In the second term you continue with a practical module in inventive sociology in which students working individually or in groups respond to a theme to create a visual, sensory or experimental object or media. Assessment of the practical work includes a diary of research process alongside documentation of work.

These core modules are taught in Sociology. In the second term you will also take an option that may be chosen from Sociology or may be taken from departments across Goldsmiths including the Departments of Anthropology, English and Comparative Literature, Politics, Media and Communications, Educational Studies, Music, and the Centre for Cultural Studies. 



In the summer term you will complete a dissertation involving a major practical project consisting of any media and addressing a specific sociological problem. You will meet for individual supervision with a member of the Sociology staff.
 The dissertation is a substantive piece of research in which you develop a visual, inventive or experimental approach to a topic of your choice.

Option modules:
You will chose an option module to the value of 30 credits from Sociology or from departments across the College including the Departments of Anthropology, English and Comparative Literature, Politics, Media and Communications, Music, Educational Studies, and the Centre for Cultural Studies.

Modules in Sociology address themes such as:

contemporary capitalism and inequality
human rights
globalisation and urban life
gender and sexuality
science, technology and medicine
digitisation of social life

Skills & Careers

This programme attracts students from a wide range of backgrounds, including art and design, business, and the third sector, as well as those with social science degrees. This means the careers that they are interested in pursuing are wide and varied.

The programme helps students develop their critical and analytical abilities as well as a number of other practical skills and competencies, which are valued in different sectors. For example, as well as reflecting moves within sociology to study the visual and sensory, the MA also responds to how sociological methods – such as interviews, focus groups and ethnography – are increasingly used in commercial settings, including in social and market research, and in research and development for international companies.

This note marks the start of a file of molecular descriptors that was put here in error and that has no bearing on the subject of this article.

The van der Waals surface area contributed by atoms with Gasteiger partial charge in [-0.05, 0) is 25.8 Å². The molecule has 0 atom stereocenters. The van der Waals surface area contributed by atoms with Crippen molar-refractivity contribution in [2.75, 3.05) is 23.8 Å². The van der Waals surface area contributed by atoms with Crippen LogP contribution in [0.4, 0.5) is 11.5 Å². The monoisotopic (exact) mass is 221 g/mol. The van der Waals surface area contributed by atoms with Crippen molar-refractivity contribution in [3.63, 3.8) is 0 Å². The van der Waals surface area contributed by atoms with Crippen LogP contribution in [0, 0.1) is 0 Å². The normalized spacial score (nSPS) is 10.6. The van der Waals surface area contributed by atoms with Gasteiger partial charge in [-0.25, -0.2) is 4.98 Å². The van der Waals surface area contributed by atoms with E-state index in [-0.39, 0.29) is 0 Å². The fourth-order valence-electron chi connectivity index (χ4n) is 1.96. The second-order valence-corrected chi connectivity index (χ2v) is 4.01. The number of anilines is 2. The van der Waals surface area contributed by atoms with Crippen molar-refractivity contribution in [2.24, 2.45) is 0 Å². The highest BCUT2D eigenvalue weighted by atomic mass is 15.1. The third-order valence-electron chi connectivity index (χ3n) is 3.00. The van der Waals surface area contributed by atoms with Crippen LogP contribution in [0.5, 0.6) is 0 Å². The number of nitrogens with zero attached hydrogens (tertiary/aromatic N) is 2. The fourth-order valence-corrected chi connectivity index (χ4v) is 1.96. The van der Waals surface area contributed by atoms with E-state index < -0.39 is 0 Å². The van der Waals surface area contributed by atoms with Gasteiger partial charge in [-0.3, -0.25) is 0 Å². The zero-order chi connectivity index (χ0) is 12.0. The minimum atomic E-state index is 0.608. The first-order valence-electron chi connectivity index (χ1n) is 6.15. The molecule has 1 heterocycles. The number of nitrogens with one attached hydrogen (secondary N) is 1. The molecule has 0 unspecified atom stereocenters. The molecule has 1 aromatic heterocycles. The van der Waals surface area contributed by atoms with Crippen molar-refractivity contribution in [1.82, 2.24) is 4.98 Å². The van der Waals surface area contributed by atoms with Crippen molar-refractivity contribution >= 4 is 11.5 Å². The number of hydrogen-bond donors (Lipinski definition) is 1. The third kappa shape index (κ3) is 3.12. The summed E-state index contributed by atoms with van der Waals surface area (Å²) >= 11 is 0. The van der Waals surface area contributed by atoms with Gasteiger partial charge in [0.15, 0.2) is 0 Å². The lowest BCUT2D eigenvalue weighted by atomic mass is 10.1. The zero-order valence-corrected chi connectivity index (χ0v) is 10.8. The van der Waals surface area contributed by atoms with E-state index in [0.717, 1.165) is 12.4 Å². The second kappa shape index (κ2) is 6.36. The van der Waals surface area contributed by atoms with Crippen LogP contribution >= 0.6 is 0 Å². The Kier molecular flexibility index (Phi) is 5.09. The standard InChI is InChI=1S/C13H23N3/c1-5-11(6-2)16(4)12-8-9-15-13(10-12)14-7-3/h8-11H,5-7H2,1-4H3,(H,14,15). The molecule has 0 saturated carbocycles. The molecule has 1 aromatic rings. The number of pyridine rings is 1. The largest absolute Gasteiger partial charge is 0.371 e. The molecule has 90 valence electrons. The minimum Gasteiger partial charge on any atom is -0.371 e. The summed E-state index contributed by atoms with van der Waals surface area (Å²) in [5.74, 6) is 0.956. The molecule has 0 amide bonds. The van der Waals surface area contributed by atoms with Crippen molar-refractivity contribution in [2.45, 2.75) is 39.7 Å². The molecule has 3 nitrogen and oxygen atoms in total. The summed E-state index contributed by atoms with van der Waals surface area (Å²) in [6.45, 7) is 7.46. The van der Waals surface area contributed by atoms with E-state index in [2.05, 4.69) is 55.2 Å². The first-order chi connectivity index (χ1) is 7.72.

The programme can lead to many types of career including in the arts and creative industries, the charity and public sectors, social research. A number of graduates from the programme are also interested in pursuing further academic research.

Funding

Please visit http://www.gold.ac.uk/pg/fees-funding/ for details.

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Primary care is central to the health and well-being of individuals and communities. This course develops student’s critical and clinical skills to use in general practice. Read more
Primary care is central to the health and well-being of individuals and communities. This course develops student’s critical and clinical skills to use in general practice.

Who is it for?

The course is for NMC registered nurses, who are currently working as practice nurses and wish to develop their skills and progress their career with a Postgraduate Diploma qualification.

Objectives

Throughout the world, the provision of preventive, treatment and rehabilitation services is rooted increasingly in primary care. City’s Primary Care (Practice Nursing) course supports students in developing new skills for use in the general practices in which they work. The course is focused on practice and practical application, and is relevant to the varied communities from which our students are drawn.